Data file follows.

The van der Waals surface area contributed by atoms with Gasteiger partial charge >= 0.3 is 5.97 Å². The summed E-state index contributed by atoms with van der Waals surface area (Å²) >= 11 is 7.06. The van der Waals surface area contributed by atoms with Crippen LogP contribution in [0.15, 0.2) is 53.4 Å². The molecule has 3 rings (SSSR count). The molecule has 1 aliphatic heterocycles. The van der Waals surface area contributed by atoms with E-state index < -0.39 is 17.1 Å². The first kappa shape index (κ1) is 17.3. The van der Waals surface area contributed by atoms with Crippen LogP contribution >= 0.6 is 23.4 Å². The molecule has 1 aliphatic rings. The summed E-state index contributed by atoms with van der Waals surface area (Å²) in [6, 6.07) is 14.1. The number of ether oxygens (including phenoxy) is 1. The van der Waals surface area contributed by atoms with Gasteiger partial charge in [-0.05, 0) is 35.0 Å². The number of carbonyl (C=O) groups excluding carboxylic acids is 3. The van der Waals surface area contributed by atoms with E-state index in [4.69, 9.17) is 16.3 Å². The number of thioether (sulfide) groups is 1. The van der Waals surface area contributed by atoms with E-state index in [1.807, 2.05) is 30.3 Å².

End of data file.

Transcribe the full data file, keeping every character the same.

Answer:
The van der Waals surface area contributed by atoms with Gasteiger partial charge >= 0.3 is 5.97 Å². The summed E-state index contributed by atoms with van der Waals surface area (Å²) >= 11 is 7.06. The van der Waals surface area contributed by atoms with Crippen LogP contribution in [0.15, 0.2) is 53.4 Å². The molecule has 3 rings (SSSR count). The molecule has 1 aliphatic heterocycles. The van der Waals surface area contributed by atoms with E-state index < -0.39 is 17.1 Å². The first kappa shape index (κ1) is 17.3. The van der Waals surface area contributed by atoms with Crippen LogP contribution >= 0.6 is 23.4 Å². The molecule has 1 aliphatic rings. The summed E-state index contributed by atoms with van der Waals surface area (Å²) in [6, 6.07) is 14.1. The number of ether oxygens (including phenoxy) is 1. The van der Waals surface area contributed by atoms with Gasteiger partial charge in [-0.05, 0) is 35.0 Å². The number of carbonyl (C=O) groups excluding carboxylic acids is 3. The van der Waals surface area contributed by atoms with E-state index in [4.69, 9.17) is 16.3 Å². The number of thioether (sulfide) groups is 1. The van der Waals surface area contributed by atoms with E-state index in [1.807, 2.05) is 30.3 Å².